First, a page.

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The impact at the time is hard to determine, Scharnberg writes: “Nevertheless, it is reasonable to assume that the intuitive sympathies and antipathies of American newspaper readers were not unaffected, at least in the short-term, by pictures that usually depicted the Germans as triumphant blitzkrieg fighters and their opponents as sullen, sly military failures.” The historian’s report was damaging enough to warrant a fascinating and deeply researched counter-report from the AP on its wartime record, published last month.
The factual findings of the AP’s own report do much to amplify Scharnberg’s indictment, and in the right hands could have been an admirable exercise in self-criticism.
Certain rules were made clear to the local staffers in Gaza, and those of us outside Gaza were warned not to put our Gazan staff at risk.
(The AP was unhappy with Thayer’s report and dismissed his claims, but it didn’t refute them.) The most relevant example from my own experience as an AP correspondent in Jerusalem between 20 is Gaza, which is controlled by Hamas, and where the AP has a sub-bureau.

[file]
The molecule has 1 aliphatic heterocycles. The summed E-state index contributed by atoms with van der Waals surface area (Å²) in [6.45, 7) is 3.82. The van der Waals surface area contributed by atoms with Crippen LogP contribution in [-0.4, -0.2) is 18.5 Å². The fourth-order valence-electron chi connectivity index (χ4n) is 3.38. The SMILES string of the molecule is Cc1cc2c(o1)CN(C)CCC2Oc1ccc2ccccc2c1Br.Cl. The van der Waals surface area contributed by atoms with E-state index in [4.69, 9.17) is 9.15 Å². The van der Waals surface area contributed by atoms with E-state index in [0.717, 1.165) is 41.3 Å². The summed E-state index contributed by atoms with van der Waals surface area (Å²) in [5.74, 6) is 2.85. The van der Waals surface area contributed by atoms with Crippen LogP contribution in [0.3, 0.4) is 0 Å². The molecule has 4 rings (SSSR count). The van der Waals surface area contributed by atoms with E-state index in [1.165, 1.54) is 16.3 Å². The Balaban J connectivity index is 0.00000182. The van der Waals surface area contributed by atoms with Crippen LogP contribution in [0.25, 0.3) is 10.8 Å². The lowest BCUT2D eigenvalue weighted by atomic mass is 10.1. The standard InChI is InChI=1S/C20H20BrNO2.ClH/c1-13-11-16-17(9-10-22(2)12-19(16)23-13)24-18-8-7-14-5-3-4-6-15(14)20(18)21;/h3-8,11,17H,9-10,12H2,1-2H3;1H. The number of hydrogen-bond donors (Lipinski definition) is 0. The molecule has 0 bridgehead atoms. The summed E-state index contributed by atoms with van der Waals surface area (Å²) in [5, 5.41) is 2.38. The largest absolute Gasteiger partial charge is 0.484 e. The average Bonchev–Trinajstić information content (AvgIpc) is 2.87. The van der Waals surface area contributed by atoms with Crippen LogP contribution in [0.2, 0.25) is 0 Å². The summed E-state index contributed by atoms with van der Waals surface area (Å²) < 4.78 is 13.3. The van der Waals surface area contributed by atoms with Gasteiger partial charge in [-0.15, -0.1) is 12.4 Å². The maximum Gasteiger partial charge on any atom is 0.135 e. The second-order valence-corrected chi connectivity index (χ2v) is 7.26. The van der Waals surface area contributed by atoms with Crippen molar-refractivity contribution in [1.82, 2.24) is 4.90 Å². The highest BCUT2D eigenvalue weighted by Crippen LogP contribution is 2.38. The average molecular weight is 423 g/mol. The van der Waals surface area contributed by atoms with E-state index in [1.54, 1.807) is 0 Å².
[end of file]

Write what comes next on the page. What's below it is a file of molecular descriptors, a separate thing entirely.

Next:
Hamas military actions were left vague or ignored, while the effects of Israeli actions were reported at length, giving the impression of wanton Israeli aggression, just as Hamas wanted.
When a reporter wrote a story about Hamas censorship in the summer of 2014, editors shelved it.
The argument in the AP’s counter-report is that while mistakes were made here and there, the big decisions were right.
Whatever the cost, the AP “concluded it had to remain to provide coverage for U. newspapers and the American public.” *** The AP’s justification for its actions is what makes the dueling reports worthy of attention, and not just from historians.
But the AP chose to present its findings with a defensive tone that suggests that while the news organization has unearthed a great deal of information, editors there remain confused about what it all means.